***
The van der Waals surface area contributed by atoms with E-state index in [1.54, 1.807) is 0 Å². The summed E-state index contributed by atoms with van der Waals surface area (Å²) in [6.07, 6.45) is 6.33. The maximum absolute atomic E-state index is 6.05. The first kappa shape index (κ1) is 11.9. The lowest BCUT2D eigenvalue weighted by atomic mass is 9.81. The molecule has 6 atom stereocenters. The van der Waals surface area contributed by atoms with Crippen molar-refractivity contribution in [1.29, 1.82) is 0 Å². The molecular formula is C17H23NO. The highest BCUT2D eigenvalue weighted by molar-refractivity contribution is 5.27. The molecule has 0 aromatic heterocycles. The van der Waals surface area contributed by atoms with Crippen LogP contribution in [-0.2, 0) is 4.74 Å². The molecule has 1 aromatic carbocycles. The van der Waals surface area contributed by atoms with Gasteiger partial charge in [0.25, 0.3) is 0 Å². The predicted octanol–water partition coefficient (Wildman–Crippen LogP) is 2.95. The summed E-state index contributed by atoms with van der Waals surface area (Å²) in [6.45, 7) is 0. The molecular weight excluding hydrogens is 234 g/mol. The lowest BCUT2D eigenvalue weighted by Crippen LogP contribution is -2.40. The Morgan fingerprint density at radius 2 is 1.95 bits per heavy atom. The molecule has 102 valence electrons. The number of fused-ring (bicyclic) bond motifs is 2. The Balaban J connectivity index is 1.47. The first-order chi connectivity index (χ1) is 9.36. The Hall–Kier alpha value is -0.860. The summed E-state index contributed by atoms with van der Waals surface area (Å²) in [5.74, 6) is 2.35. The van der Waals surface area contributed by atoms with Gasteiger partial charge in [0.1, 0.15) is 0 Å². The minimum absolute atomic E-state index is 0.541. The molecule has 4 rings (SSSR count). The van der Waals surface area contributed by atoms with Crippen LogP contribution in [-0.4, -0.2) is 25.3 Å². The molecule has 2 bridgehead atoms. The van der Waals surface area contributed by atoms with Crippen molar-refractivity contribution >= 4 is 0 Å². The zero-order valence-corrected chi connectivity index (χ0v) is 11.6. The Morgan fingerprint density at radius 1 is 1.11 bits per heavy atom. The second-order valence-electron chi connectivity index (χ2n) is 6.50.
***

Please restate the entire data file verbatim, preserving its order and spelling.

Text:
The van der Waals surface area contributed by atoms with E-state index in [1.54, 1.807) is 0 Å². The summed E-state index contributed by atoms with van der Waals surface area (Å²) in [6.07, 6.45) is 6.33. The maximum absolute atomic E-state index is 6.05. The first kappa shape index (κ1) is 11.9. The lowest BCUT2D eigenvalue weighted by atomic mass is 9.81. The molecule has 6 atom stereocenters. The van der Waals surface area contributed by atoms with Crippen molar-refractivity contribution in [1.29, 1.82) is 0 Å². The molecular formula is C17H23NO. The highest BCUT2D eigenvalue weighted by molar-refractivity contribution is 5.27. The molecule has 0 aromatic heterocycles. The van der Waals surface area contributed by atoms with Crippen LogP contribution in [-0.2, 0) is 4.74 Å². The molecule has 1 aromatic carbocycles. The van der Waals surface area contributed by atoms with Gasteiger partial charge in [0.25, 0.3) is 0 Å². The predicted octanol–water partition coefficient (Wildman–Crippen LogP) is 2.95. The summed E-state index contributed by atoms with van der Waals surface area (Å²) in [6.45, 7) is 0. The molecular weight excluding hydrogens is 234 g/mol. The lowest BCUT2D eigenvalue weighted by Crippen LogP contribution is -2.40. The Morgan fingerprint density at radius 2 is 1.95 bits per heavy atom. The molecule has 102 valence electrons. The number of fused-ring (bicyclic) bond motifs is 2. The Balaban J connectivity index is 1.47. The first-order chi connectivity index (χ1) is 9.36. The Hall–Kier alpha value is -0.860. The summed E-state index contributed by atoms with van der Waals surface area (Å²) in [5.74, 6) is 2.35. The van der Waals surface area contributed by atoms with Gasteiger partial charge in [0.1, 0.15) is 0 Å². The minimum absolute atomic E-state index is 0.541. The molecule has 4 rings (SSSR count). The van der Waals surface area contributed by atoms with Crippen LogP contribution in [-0.4, -0.2) is 25.3 Å². The molecule has 2 bridgehead atoms. The van der Waals surface area contributed by atoms with Crippen molar-refractivity contribution >= 4 is 0 Å². The zero-order valence-corrected chi connectivity index (χ0v) is 11.6. The Morgan fingerprint density at radius 1 is 1.11 bits per heavy atom. The second-order valence-electron chi connectivity index (χ2n) is 6.50.